Unfortunately, Rich’s Department Store has a policy. The store is more than happy to accept money from African Americans to buy food at lunch time, but this happiness stops short of allowing them to sit and eat the food. The boy takes a seat anyway – not in defiance, but because he wants to sit down. That’s when an old grandpa-of-a-man rises off his stool and tells the boy and his mother that the lunch counter isn’t for people like them.

The young boy struggles to understand why African Americans are treated this way, and although he never fully processes the deeper reasons why, he is more than happy to do his part to help bring about a change. This “part” is to participate in a pray-in; to get down on his knees with other people who are protesting for the cause and pray to encourage other shoppers not to buy from the store.

This book is both sweet and somber. It explores the innocence of childhood and the cruelty of discrimination through the eyes of a young child who just wants to be treated like everyone else. The prose is honest and quite realistic, especially when the young boy describes his fear when he attends his very first sit in and he is approached by a young white man.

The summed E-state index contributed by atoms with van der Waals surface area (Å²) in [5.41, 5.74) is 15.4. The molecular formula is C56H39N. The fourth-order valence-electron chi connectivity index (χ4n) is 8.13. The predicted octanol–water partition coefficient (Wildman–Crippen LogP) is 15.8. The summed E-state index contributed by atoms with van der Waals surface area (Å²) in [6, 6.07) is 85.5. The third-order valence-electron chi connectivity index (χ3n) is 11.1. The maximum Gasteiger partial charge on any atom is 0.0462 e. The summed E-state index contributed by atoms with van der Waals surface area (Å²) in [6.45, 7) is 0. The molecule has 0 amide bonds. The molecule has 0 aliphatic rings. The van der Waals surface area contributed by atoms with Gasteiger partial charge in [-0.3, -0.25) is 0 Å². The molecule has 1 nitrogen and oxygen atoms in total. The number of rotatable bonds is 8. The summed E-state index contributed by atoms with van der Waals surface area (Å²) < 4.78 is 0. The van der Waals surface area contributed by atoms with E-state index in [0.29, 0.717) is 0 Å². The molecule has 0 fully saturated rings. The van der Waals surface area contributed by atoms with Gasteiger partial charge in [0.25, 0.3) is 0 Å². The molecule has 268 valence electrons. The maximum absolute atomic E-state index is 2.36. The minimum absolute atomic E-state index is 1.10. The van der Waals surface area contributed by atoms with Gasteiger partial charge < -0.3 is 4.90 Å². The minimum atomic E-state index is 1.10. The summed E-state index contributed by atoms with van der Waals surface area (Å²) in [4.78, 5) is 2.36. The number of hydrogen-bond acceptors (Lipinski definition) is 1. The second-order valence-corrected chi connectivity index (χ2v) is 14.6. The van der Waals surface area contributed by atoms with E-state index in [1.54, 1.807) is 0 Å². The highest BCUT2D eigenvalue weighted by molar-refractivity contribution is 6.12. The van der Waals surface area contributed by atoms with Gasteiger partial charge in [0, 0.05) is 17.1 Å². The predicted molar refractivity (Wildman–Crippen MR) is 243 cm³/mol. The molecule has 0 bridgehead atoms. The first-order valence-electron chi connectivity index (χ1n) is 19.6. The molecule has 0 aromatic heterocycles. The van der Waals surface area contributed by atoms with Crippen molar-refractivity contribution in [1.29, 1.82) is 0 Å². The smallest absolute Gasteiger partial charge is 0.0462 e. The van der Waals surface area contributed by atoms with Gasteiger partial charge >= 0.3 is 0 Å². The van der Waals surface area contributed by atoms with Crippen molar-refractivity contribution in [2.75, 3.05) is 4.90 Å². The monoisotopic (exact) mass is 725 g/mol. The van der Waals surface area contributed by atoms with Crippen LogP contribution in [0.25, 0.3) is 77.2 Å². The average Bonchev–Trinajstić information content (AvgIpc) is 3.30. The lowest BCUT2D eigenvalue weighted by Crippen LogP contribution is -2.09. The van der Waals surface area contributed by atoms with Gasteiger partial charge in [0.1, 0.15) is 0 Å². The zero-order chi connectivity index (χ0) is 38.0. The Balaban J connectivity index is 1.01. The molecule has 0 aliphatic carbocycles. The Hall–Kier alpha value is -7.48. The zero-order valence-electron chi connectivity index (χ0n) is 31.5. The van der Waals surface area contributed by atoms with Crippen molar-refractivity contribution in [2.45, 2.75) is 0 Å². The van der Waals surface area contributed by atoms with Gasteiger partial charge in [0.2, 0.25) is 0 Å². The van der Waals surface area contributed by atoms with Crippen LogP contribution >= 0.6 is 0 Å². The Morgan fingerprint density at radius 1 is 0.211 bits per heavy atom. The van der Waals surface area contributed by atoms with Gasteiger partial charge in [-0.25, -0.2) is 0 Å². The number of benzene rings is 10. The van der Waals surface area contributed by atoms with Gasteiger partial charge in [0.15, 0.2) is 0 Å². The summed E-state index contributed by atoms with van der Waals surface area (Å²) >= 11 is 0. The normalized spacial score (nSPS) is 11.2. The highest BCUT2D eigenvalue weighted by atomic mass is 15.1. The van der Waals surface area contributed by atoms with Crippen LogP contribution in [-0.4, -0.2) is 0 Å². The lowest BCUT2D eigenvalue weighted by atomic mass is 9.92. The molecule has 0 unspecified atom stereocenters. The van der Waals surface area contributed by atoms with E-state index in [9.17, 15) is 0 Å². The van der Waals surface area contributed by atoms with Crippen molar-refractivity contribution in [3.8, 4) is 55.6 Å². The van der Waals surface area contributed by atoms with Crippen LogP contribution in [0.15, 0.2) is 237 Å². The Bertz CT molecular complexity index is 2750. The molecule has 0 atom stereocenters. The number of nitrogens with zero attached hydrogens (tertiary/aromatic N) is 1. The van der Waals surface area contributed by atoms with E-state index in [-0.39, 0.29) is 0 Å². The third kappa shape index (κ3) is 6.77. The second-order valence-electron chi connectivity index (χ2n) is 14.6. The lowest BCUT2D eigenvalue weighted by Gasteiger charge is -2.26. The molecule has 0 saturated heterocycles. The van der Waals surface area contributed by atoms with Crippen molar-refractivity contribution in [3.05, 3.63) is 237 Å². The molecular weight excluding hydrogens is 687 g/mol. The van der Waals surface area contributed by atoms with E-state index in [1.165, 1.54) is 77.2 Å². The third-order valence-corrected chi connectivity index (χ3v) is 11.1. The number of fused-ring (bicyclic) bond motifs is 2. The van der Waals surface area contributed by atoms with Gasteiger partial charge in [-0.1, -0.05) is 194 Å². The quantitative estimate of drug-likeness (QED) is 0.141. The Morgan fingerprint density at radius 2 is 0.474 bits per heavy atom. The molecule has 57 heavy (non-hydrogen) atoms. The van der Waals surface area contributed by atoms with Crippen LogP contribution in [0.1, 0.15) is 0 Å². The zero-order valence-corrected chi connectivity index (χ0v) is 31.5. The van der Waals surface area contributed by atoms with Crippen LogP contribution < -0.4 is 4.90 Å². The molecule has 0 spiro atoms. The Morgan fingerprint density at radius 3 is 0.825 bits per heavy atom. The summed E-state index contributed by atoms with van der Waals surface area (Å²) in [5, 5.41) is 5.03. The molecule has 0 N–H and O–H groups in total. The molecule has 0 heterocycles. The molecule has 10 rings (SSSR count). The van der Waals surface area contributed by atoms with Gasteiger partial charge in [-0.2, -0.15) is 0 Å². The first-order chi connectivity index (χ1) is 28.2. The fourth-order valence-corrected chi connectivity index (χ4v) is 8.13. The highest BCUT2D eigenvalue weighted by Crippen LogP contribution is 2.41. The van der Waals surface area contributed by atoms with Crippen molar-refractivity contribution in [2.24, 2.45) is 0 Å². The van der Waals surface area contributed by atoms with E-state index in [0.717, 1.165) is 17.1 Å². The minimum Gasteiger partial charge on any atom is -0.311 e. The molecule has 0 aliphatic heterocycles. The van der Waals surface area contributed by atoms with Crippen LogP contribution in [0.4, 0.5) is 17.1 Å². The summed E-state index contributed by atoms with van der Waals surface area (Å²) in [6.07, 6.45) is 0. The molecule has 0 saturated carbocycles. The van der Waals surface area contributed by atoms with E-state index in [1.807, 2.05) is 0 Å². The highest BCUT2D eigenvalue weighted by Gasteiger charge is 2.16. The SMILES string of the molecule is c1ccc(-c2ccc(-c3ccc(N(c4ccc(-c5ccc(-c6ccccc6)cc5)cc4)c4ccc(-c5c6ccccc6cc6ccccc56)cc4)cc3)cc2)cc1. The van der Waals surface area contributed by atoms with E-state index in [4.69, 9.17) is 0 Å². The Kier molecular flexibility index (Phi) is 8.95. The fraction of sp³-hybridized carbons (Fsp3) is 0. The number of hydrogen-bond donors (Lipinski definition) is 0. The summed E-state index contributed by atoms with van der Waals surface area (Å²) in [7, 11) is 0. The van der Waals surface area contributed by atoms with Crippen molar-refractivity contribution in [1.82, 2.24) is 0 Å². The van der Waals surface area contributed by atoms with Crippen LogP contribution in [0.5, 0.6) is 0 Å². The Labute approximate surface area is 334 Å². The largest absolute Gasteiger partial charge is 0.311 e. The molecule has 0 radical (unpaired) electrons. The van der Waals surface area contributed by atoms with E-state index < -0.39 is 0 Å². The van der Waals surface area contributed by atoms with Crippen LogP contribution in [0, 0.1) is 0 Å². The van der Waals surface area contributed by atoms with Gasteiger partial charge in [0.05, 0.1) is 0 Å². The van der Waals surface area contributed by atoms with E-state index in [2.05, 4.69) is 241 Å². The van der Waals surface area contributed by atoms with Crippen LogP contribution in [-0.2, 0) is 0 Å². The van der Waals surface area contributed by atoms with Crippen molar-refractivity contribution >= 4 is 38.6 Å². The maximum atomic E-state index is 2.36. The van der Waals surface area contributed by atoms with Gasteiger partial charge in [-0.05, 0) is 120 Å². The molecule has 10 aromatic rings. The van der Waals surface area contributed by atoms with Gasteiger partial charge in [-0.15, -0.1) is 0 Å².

Artist Brock Nicol’s dark and rich illustrations expertly capture the sights, sounds and mindset of life in the 1960’s. Older readers will take one look at the store and street scenes and feel that they have been whisked backward in time to the Jim Crow era, and younger readers will experience first-hand the young boy’s confusion, uncertainty — and finally, hope, that things will get better.

Use this book as a supplemental text for African American or American history. It can also be used to jumpstart a discussion about tolerance, acceptance, citizenship, and human rights.

Rita Lorraine
Picture Book Depot (a children's book review site)

Author Interview from the Blog of Deborah Kalb (October 6, 2017)

Book Q&As With Deborah Kalb

Make a Change by Rhonda Lynn Rucker with James "Sparky" Rucker

Rhonda Lynn Rucker is the author, with her husband, James "Sparky" Rucker, of the new children's picture book Make a Change. She also has written Swing Low, Sweet Harriet. The Ruckers are musicians who focus on effecting change through music. They live in Maryville, Tennessee.

Q: You note that although Make a Change is fiction, it's based on your husband's experiences as a child. How did the two of you decide to write a picture book about the events of 1960 in Knoxville and the civil rights movement?

A: Sparky and I are professional musicians and storytellers, and I have heard him tell the story of his first civil rights demonstration to audiences for many years. It carried such a powerful message, I thought everyone should hear it.